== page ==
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My Boston Bites: Brunch at Toro

September 30, 2012

We woke up to a beautiful fall morning after the wedding.  Jacket and scarf with a cup of coffee in tow, we took a long walk from the hotel down to the South End.  The streets became more residential and filled with brownstones, with less restaurants along the way.  Forty-five minutes later, we finally reached our destination for brunch, Toro, a Spanish tapas restaurant.

The space was large and bright with high ceilings and tall bar height tables in the center of the room, a bar lining the right and small tables to the left.  The kitchen was partially open and even though it was still early, it was already busy churning out plates.

At Toro, they make a beautiful drink called banana milk.  And yes, it does sound as simple as fresh bananas muddled with milk and slightly sweetened with sugar and spices.  While, I am not a big fan of banana itself, I do love anything banana flavored so this was a must start for my brunch.  MD went with the slightly more grown up version,  spiked with fruit-loop infused vodka.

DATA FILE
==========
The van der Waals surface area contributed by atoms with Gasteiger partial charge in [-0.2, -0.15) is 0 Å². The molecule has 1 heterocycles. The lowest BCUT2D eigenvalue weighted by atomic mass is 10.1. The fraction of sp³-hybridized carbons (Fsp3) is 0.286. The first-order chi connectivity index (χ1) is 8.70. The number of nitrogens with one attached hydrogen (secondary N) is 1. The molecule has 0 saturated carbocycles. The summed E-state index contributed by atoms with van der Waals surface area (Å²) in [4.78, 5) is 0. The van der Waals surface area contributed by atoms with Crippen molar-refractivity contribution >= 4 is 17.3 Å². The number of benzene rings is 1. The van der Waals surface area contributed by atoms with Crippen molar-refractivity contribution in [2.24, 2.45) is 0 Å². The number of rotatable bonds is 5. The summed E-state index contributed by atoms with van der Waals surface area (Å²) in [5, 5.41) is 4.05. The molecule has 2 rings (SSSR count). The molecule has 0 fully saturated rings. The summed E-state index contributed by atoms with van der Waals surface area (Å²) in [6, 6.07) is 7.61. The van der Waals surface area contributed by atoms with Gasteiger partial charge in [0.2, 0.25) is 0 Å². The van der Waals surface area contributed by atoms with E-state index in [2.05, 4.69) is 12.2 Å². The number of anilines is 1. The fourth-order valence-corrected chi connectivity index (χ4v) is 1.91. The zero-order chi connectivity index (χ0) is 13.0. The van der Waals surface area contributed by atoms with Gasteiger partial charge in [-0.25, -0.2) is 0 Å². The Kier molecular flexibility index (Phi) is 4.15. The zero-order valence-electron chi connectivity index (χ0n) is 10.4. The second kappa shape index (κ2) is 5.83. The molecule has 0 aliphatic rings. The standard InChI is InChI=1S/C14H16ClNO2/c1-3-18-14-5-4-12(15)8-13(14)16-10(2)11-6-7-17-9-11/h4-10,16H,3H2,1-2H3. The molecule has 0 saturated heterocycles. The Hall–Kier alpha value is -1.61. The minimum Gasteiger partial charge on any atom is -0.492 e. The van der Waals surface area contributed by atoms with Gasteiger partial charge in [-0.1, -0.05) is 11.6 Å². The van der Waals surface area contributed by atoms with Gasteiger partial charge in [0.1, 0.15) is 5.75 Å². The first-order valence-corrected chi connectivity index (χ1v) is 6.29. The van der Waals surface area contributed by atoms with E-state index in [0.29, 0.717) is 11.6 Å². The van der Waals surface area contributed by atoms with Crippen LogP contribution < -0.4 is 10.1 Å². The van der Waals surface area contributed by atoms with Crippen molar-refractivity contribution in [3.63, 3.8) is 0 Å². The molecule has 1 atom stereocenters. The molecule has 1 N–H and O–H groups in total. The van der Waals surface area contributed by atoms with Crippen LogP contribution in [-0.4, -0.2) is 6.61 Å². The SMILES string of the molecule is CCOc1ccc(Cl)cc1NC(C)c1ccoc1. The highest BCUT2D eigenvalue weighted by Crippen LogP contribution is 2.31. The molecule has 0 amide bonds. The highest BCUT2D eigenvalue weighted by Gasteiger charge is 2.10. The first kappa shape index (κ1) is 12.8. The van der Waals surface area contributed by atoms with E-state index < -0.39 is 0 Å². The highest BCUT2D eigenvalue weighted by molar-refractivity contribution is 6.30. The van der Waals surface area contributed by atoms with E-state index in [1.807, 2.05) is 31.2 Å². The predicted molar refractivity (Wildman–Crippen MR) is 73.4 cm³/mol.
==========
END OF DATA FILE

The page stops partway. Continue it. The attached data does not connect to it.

Since we were at a tapas bar, a few pinchos and tapas were musts.  Of the pinchos, we went with the ventresca, tuna belly with tomato tapenade and celery leaves and smoked buffalo heart, no reason other than because where else have we seen buffalo heart on the menu?  While the tuna was simple and clean, the buffalo heart was more interesting.  Thinly sliced, the meat was perfectly tender with only a hint of smokiness.

And whenever I see bone marrow on the menu, I do not hesitate to order.  The roasted bone marrow at Toro was split length wise to make it easy to scoop and served with two pieces of already piled high with oxtail marmalade.  The combination of the rich marrow and the deep beefy oxtail was such a classic combination that worked so well.

Good thing we kept the tapas order to three because our entrees were quite filling.  Huevos rancheros for MD and pork hash for me.  The pork hash was made with potatoes and shredded pork, mashed and pan fried until crispy.  Served with an egg over easy, this was not a light meal.

Although both of the traditional brunch dishes were delicious, they weren’t quite as exciting as we had hoped for given Toro’s popularity.  However, seeing how much we both enjoyed the tapas we ordered, I can see why Toro is known for quite a crowd during dinner.  Despite this, the laid back attitude of the staff and the airy spacious restaurant made for a great neighborhood spot for brunch, whether it’s for two at the bar or a bigger group.

Toro | 1704 Washington Street  Boston, MA 02118 | http://toro-restaurant.com/

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